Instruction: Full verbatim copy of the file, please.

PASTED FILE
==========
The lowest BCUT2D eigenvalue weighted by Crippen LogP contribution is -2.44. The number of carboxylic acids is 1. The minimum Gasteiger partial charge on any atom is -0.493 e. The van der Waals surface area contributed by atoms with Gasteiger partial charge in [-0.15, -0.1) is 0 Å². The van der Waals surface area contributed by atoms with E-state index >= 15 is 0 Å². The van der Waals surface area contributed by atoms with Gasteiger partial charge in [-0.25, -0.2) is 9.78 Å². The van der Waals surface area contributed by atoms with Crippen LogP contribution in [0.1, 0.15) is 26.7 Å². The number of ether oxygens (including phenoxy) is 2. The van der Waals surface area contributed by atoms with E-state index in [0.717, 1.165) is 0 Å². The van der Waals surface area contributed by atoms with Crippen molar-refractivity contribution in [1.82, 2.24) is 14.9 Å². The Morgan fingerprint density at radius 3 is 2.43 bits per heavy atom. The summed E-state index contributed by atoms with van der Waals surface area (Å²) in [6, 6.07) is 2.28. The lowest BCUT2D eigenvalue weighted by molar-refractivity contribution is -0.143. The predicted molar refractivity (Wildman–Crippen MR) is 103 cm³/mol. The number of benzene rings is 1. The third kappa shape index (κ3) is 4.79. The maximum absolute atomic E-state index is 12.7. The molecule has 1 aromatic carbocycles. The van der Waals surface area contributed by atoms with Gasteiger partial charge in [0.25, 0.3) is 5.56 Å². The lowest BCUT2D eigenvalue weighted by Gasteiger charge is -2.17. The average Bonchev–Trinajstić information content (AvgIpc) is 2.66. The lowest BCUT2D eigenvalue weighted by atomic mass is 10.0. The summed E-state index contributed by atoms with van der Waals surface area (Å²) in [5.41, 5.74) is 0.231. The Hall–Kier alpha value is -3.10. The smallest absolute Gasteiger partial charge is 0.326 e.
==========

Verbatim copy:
The lowest BCUT2D eigenvalue weighted by Crippen LogP contribution is -2.44. The number of carboxylic acids is 1. The minimum Gasteiger partial charge on any atom is -0.493 e. The van der Waals surface area contributed by atoms with Gasteiger partial charge in [-0.15, -0.1) is 0 Å². The van der Waals surface area contributed by atoms with E-state index >= 15 is 0 Å². The van der Waals surface area contributed by atoms with Gasteiger partial charge in [-0.25, -0.2) is 9.78 Å². The van der Waals surface area contributed by atoms with Crippen LogP contribution in [0.1, 0.15) is 26.7 Å². The number of ether oxygens (including phenoxy) is 2. The van der Waals surface area contributed by atoms with E-state index in [0.717, 1.165) is 0 Å². The van der Waals surface area contributed by atoms with Crippen molar-refractivity contribution in [1.82, 2.24) is 14.9 Å². The Morgan fingerprint density at radius 3 is 2.43 bits per heavy atom. The summed E-state index contributed by atoms with van der Waals surface area (Å²) in [6, 6.07) is 2.28. The lowest BCUT2D eigenvalue weighted by molar-refractivity contribution is -0.143. The predicted molar refractivity (Wildman–Crippen MR) is 103 cm³/mol. The number of benzene rings is 1. The third kappa shape index (κ3) is 4.79. The maximum absolute atomic E-state index is 12.7. The molecule has 1 aromatic carbocycles. The van der Waals surface area contributed by atoms with Gasteiger partial charge in [0.25, 0.3) is 5.56 Å². The lowest BCUT2D eigenvalue weighted by Gasteiger charge is -2.17. The average Bonchev–Trinajstić information content (AvgIpc) is 2.66. The lowest BCUT2D eigenvalue weighted by atomic mass is 10.0. The summed E-state index contributed by atoms with van der Waals surface area (Å²) in [5.41, 5.74) is 0.231. The Hall–Kier alpha value is -3.10. The smallest absolute Gasteiger partial charge is 0.326 e.